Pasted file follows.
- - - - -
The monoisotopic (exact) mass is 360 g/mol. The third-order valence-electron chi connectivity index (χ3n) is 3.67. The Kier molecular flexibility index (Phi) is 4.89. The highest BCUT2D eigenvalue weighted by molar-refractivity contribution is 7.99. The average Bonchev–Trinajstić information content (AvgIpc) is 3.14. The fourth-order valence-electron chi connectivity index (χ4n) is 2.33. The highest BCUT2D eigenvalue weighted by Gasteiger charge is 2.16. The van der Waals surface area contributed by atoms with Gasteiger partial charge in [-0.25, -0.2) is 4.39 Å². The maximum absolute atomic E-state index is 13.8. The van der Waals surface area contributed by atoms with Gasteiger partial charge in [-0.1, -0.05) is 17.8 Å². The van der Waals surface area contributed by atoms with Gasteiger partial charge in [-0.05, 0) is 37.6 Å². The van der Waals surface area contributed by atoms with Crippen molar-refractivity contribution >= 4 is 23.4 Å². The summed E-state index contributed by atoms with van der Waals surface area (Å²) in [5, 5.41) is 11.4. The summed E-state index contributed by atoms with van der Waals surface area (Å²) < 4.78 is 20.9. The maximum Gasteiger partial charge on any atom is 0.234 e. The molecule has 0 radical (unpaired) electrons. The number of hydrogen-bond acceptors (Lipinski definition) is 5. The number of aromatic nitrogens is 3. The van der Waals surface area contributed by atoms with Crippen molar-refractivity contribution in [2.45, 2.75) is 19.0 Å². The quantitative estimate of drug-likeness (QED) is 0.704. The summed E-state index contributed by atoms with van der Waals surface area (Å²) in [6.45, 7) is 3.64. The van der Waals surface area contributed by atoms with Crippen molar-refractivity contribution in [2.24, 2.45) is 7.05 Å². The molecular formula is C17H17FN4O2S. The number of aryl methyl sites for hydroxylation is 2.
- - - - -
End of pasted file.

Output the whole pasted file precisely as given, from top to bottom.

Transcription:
The monoisotopic (exact) mass is 360 g/mol. The third-order valence-electron chi connectivity index (χ3n) is 3.67. The Kier molecular flexibility index (Phi) is 4.89. The highest BCUT2D eigenvalue weighted by molar-refractivity contribution is 7.99. The average Bonchev–Trinajstić information content (AvgIpc) is 3.14. The fourth-order valence-electron chi connectivity index (χ4n) is 2.33. The highest BCUT2D eigenvalue weighted by Gasteiger charge is 2.16. The van der Waals surface area contributed by atoms with Gasteiger partial charge in [-0.25, -0.2) is 4.39 Å². The maximum absolute atomic E-state index is 13.8. The van der Waals surface area contributed by atoms with Gasteiger partial charge in [-0.1, -0.05) is 17.8 Å². The van der Waals surface area contributed by atoms with Gasteiger partial charge in [-0.05, 0) is 37.6 Å². The van der Waals surface area contributed by atoms with Crippen molar-refractivity contribution >= 4 is 23.4 Å². The summed E-state index contributed by atoms with van der Waals surface area (Å²) in [5, 5.41) is 11.4. The summed E-state index contributed by atoms with van der Waals surface area (Å²) < 4.78 is 20.9. The maximum Gasteiger partial charge on any atom is 0.234 e. The molecule has 0 radical (unpaired) electrons. The number of hydrogen-bond acceptors (Lipinski definition) is 5. The number of aromatic nitrogens is 3. The van der Waals surface area contributed by atoms with Crippen molar-refractivity contribution in [2.45, 2.75) is 19.0 Å². The quantitative estimate of drug-likeness (QED) is 0.704. The summed E-state index contributed by atoms with van der Waals surface area (Å²) in [6.45, 7) is 3.64. The van der Waals surface area contributed by atoms with Crippen molar-refractivity contribution in [2.24, 2.45) is 7.05 Å². The molecular formula is C17H17FN4O2S. The number of aryl methyl sites for hydroxylation is 2.